Unless covered by a collective bargaining agreement or other form of pay guarantee, an employer can change an employee’s rate of pay as long as the reduction does not bring an employee’s wage below the applicable federal or state minimum wage. To avoid potential liability, the employer should notify the affected employee prior to his/her working at the reduced rate.

No. An employer is not permitted under Indiana law to fine an employee and deduct the amount from his/her pay. After an employee receives his/her full check, however, an employer may ask an employee to pay him/her back for loans, goods or services rendered to the employee or for damage to company property. An employer may terminate an employee and/or file a lawsuit for failure to repay these types of debts.

Indiana law permits employers to deduct the amount of overpayment from an employee’s paycheck. However, employers must give at least a two (2) week’s notice before the deduction is made from the employee’s wages.

Per Indiana law IC 22-2-6-4, an employer cannot deduct more than twenty-five percent (25%) of the employee’s disposable earnings for a week or the amount by which the employee’s disposable earnings for the week exceed thirty (30) times the federal minimum wage.

 Indiana law requires three conditions to be met in order for a wage deduction to be valid:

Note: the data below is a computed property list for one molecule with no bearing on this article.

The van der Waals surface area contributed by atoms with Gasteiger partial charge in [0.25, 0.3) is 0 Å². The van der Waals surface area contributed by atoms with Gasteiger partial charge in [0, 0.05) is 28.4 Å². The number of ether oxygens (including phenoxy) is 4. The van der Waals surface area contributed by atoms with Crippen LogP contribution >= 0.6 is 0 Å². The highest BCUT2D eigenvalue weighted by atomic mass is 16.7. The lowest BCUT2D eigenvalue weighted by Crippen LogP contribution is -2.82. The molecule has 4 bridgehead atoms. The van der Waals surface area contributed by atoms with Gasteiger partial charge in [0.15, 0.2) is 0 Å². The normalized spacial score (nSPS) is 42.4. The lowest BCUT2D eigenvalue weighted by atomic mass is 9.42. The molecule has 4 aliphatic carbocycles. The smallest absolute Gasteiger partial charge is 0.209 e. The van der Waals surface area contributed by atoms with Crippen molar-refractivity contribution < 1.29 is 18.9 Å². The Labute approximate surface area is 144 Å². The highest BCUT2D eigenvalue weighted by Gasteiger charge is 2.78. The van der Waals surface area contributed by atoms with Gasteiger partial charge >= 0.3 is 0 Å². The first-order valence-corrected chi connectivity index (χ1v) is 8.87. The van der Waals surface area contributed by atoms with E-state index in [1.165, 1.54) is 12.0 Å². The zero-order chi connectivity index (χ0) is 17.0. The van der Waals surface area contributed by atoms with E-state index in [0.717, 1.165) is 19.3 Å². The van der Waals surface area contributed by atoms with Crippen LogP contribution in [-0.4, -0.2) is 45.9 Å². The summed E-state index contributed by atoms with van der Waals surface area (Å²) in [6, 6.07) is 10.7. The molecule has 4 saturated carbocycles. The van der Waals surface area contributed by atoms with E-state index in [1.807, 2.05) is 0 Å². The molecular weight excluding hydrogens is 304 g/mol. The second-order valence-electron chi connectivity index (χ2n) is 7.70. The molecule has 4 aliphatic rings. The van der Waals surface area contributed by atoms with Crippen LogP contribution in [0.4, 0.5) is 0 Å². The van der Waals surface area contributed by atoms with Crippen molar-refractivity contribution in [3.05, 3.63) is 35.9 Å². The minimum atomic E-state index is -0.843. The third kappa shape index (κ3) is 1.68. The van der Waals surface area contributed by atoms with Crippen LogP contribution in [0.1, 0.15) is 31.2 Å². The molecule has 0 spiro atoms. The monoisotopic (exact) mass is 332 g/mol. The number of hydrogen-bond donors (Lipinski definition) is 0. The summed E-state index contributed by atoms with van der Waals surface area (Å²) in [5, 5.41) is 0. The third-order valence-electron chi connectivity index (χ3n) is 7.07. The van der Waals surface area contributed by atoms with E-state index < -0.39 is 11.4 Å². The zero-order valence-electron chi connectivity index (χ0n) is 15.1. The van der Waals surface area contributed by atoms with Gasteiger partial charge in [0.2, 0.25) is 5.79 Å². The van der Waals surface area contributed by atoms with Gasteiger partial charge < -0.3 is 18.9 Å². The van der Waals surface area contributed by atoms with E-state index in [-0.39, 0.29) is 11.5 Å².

1. The agreement for the deduction must be in writing, signed by the employee, by its terms revocable at any time by the employee upon written notice, and agreed to in writing by the employer.
  2. A copy of the deduction agreement must be delivered to the employer within ten days of its execution.
  3. Only certain categories of deductions are allowed, including:
    • Premiums on an insurance policy obtained for the employee by the employer
    • Contributions to a charitable organization
    • Purchase price of bonds, securities or stock of the employing company
    • Labor union dues
    • Purchase price of merchandise sold by the employer to the employee
    • Amount of loan made to the employee by the employer
    • Contributions of the employee to a hospital service or medical expense plan
    • Payment to an employee’s direct deposit account